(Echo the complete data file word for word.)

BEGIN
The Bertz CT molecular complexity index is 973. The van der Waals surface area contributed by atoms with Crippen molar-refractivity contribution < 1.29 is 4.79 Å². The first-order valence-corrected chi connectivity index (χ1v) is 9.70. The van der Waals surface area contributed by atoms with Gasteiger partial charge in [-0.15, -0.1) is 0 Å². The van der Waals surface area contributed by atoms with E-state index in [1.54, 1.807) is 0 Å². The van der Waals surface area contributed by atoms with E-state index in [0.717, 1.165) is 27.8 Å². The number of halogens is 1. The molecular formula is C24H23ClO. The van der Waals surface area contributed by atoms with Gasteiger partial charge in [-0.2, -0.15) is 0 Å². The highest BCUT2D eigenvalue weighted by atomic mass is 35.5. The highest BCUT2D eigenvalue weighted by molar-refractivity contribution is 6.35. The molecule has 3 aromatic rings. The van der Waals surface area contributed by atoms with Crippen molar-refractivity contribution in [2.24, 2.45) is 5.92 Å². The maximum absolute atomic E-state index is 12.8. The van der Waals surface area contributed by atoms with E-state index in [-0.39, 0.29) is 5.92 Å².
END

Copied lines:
The Bertz CT molecular complexity index is 973. The van der Waals surface area contributed by atoms with Crippen molar-refractivity contribution < 1.29 is 4.79 Å². The first-order valence-corrected chi connectivity index (χ1v) is 9.70. The van der Waals surface area contributed by atoms with Gasteiger partial charge in [-0.15, -0.1) is 0 Å². The van der Waals surface area contributed by atoms with E-state index in [1.54, 1.807) is 0 Å². The van der Waals surface area contributed by atoms with E-state index in [0.717, 1.165) is 27.8 Å². The number of halogens is 1. The molecular formula is C24H23ClO. The van der Waals surface area contributed by atoms with Gasteiger partial charge in [-0.2, -0.15) is 0 Å². The highest BCUT2D eigenvalue weighted by atomic mass is 35.5. The highest BCUT2D eigenvalue weighted by molar-refractivity contribution is 6.35. The molecule has 3 aromatic rings. The van der Waals surface area contributed by atoms with Crippen molar-refractivity contribution in [2.24, 2.45) is 5.92 Å². The maximum absolute atomic E-state index is 12.8. The van der Waals surface area contributed by atoms with E-state index in [-0.39, 0.29) is 5.92 Å².